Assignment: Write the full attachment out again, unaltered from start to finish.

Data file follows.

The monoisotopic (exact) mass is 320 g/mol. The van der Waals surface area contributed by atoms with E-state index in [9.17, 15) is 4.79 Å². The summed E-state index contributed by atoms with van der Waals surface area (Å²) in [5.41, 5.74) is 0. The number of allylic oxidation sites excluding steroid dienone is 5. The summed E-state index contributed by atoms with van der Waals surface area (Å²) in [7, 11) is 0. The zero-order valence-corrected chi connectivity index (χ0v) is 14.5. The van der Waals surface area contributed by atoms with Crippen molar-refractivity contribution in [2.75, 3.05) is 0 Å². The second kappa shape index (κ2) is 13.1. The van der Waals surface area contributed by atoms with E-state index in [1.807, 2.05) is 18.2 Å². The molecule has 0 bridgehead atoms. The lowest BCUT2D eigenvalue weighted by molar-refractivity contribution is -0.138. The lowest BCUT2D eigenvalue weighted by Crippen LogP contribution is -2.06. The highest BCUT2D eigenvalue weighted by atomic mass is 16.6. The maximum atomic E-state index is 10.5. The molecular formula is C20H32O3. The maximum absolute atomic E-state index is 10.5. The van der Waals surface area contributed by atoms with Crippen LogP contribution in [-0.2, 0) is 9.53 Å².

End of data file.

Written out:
The monoisotopic (exact) mass is 320 g/mol. The van der Waals surface area contributed by atoms with E-state index in [9.17, 15) is 4.79 Å². The summed E-state index contributed by atoms with van der Waals surface area (Å²) in [5.41, 5.74) is 0. The number of allylic oxidation sites excluding steroid dienone is 5. The summed E-state index contributed by atoms with van der Waals surface area (Å²) in [7, 11) is 0. The zero-order valence-corrected chi connectivity index (χ0v) is 14.5. The van der Waals surface area contributed by atoms with Crippen molar-refractivity contribution in [2.75, 3.05) is 0 Å². The second kappa shape index (κ2) is 13.1. The van der Waals surface area contributed by atoms with E-state index in [1.807, 2.05) is 18.2 Å². The molecule has 0 bridgehead atoms. The lowest BCUT2D eigenvalue weighted by molar-refractivity contribution is -0.138. The lowest BCUT2D eigenvalue weighted by Crippen LogP contribution is -2.06. The highest BCUT2D eigenvalue weighted by atomic mass is 16.6. The maximum atomic E-state index is 10.5. The molecular formula is C20H32O3. The maximum absolute atomic E-state index is 10.5. The van der Waals surface area contributed by atoms with Crippen LogP contribution in [-0.2, 0) is 9.53 Å².